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Old 03-30-09, 11:16 AM   #1
wobblyoldgeezer
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Accidents caused by the rain (?????)

This is probably off topic, but I''ll try to make it 50+ relevent by the end.

I'm writing from a dry country with very sketchy driving habits. This weekend we had pretty much the annual rainfall. Huge number of road accidents, sadly many fatal.

The traffic directorate commented that this increase was 'caused by the rainfall'. Not caused by uninformed judgements of speed and proximity to other vehicles, lack of understanding of friction as part of safety etc etc

Would a 50+ bike rider say that rain 'caused' a wipe out or collision? I feel that most of us would say that a failure of anticipation caused it.

Makes me want to join our friends in Advocacy and Safety wishing for cycling proficiency permitting a motorcycle license, and motorcycling proficiency permitting a car license. But, that's the way I did it, so I'm biased!

Oh and in a perfect world I'd like free apple pie on demand
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Old 03-30-09, 11:21 AM   #2
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Lack of experience with the conditions. Is it unfair to expect a driver from Brazil to know how to drive in the snow? Maybe, but they should recognize that something is happening that they don't understand and take care.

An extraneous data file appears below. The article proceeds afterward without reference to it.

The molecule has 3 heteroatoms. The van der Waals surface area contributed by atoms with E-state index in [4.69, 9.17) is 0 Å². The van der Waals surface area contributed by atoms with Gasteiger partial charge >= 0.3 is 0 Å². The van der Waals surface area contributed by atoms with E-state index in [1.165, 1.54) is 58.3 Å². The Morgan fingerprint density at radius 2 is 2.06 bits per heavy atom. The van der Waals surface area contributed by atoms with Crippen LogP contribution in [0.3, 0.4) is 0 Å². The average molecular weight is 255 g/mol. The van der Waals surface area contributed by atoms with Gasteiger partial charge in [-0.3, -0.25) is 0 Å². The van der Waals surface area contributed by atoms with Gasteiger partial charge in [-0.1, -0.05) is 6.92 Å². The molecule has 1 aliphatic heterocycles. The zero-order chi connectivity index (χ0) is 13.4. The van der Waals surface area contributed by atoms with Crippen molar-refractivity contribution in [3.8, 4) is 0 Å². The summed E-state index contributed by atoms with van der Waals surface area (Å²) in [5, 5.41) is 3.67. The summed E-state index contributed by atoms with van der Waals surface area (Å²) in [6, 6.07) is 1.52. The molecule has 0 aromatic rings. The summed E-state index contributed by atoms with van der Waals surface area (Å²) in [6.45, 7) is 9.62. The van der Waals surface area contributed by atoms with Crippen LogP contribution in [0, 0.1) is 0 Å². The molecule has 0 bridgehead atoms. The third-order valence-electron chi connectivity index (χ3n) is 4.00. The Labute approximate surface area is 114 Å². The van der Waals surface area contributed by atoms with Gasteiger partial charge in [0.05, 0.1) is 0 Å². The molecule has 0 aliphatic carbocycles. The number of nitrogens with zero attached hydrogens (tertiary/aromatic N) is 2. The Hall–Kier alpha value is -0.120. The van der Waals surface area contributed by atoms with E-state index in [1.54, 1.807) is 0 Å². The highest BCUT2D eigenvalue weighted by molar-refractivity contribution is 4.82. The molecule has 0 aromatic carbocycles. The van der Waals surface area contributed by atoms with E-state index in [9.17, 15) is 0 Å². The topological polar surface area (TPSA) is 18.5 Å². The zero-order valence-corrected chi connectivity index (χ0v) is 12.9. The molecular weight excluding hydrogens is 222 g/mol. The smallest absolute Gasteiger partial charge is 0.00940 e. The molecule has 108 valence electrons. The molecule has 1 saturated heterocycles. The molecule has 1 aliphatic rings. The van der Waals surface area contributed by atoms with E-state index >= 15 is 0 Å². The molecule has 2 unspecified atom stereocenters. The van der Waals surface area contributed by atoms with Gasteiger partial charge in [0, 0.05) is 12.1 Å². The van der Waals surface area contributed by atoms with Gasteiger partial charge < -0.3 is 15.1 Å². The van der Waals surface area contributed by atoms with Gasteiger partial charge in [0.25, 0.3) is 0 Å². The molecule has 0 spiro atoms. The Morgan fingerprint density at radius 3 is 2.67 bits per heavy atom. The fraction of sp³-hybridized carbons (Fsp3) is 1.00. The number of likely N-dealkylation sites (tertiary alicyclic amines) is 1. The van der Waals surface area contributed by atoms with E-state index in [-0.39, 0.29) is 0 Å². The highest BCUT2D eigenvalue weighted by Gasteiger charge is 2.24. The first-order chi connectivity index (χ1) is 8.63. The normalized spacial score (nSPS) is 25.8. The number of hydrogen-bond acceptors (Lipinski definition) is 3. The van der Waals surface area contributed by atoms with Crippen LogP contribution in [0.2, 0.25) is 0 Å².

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Old 03-30-09, 11:25 AM   #3
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Well, some people choose to remain clueless their whole lives. It takes different forms in different countries and cultures, but the concept of cluelessness is universal. The result often is tragic.

And my perfect world would include ice cream and cofffee with the apple pie.
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Old 03-30-09, 11:31 AM   #4
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Well, on a bike, cycling in the rain means being a bit slower and more careful on corners. Another problem is realizing that you have to brake sooner because the rims are wet.

I have had a fall in the rain that was unforseeable. I was riding very slowly on a corner and the rear wheel went out from under me. It was very similar to falls I have had on slick ice. But I have ridden in rain many times for many miles and never had a problem.
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Old 03-30-09, 12:32 PM   #5
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The first snow of the season here brings out the worst in drivers. By about the third storm they have remembered that some adjustment in driving habits have to be made on snowy or icy, slushy roads. Its like each year they forget until we have had a few storms with many accidents.
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Old 03-30-09, 03:00 PM   #6
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Well, on a bike, cycling in the rain means being a bit slower and more careful on corners. Another problem is realizing that you have to brake sooner because the rims are wet.
I always ride slow- in the corners- in the wet- and the dry and on the flats- but especially uphills. And I rarely go fast enough to have to brake.
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Old 03-30-09, 03:28 PM   #7
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It rains here and many drivers go stupid - driving faster, driving closer, ducking into smaller gaps, etc. It's downright dangerous and that's before you add in slippery roads and poor visibility. Does the rain cause it? I don't know, but the rain's the trigger.

Richard
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Old 03-30-09, 04:18 PM   #8